was with regard to the first category.
(Mr Meacher) My answer was that we have alerted industry
in the light of this research to the possibility of a shortfall
in order that they are able to rectify it before the time, in
fact of 16 July, just a fortnight's time. We have done what we
can to alert industry to the need for investment or to find alternative
forms of disposal which will meet those particular waste streams.
311. If they have not done that job sufficiently,
what are the consequences?
(Mr Meacher) If one draws up regulations, and gives
people adequate time in order to meet those regulations, to tell
them exactly what is required, and to ensure that the full requirements
of implementation are fully known and they are not met, then in
the normal way there would be a prosecution for failing to meet
the regulations. Certainly I hope that is not going to be necessary.
312. Is the Department aware, for example, that
there have been a number of planing consents sought and granted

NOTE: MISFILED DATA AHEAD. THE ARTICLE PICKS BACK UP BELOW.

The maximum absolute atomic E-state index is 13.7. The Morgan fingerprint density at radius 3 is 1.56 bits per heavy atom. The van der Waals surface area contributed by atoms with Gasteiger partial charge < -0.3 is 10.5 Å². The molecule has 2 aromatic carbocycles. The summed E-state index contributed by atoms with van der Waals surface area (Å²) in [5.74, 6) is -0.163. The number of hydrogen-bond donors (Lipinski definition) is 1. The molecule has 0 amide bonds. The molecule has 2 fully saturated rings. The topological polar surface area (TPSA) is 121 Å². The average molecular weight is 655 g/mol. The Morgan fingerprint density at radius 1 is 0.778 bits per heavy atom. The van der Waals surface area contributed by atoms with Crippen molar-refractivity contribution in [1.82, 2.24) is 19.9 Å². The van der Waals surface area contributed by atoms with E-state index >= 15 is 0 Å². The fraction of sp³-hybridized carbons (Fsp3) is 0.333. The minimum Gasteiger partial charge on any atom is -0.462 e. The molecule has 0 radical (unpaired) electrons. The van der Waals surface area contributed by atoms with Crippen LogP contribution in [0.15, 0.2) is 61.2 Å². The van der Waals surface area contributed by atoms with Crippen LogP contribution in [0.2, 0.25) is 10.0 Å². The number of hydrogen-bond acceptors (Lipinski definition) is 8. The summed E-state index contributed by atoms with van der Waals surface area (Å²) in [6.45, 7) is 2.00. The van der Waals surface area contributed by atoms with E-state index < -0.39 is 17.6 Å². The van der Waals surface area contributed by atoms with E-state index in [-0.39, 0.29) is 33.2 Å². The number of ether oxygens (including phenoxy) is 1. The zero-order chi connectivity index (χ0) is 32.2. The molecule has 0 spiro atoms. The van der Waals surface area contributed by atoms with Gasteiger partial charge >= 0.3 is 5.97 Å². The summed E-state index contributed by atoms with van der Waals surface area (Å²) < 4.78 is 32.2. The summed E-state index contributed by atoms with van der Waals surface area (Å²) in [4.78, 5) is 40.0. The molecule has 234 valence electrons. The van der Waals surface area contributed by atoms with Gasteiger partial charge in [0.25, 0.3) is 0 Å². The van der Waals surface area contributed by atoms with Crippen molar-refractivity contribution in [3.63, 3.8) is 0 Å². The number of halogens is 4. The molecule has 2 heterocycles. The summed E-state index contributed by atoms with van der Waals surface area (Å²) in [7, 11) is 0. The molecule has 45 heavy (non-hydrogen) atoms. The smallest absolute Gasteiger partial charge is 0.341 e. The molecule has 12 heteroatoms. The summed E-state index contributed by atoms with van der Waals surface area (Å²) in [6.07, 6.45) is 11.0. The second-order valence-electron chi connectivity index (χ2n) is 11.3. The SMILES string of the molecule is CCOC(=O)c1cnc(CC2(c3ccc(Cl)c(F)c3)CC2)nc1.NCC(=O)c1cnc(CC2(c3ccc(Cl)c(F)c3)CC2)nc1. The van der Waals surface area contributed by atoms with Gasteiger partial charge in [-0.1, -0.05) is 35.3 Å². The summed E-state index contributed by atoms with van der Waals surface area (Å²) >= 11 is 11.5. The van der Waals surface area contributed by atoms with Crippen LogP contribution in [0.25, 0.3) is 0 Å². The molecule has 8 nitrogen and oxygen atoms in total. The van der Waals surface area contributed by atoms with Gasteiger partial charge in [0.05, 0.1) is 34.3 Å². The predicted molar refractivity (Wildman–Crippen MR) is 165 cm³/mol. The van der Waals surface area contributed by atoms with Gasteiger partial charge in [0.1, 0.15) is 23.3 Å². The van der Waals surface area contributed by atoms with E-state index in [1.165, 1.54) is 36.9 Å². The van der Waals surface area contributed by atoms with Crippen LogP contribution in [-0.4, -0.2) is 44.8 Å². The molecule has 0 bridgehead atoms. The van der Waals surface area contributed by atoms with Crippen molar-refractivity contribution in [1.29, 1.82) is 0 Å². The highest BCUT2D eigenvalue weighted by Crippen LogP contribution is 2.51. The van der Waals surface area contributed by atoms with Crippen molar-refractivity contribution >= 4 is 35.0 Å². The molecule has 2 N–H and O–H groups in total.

to address these requirements?
(Mr Meacher) I am sure there are. This is a matter
for the Environment Agency, of course, although planning consents,
in some circumstances, could be for the local authority as well.
I am sure that in the light of, as I say, badgering industry about
their requirements certainly they will have been making those
applications, as they should. The approval of them is a matter
for the relevant authorities not for me.
313. Turning to the second category referred
to in the Department's written evidence to this Committee, paragraph
33, it says "The capacity available for the landfilling of
hazardous waste that is not banned from landfill post 16 July
2002 remains unclear, despite the Department's efforts to clarify
the position." It goes on to say "The information is
commercially sensitive and it is therefore unlikely that a clear
picture will emerge until very close to the implementation date".
That strikes me as a situation that makes it extremely difficult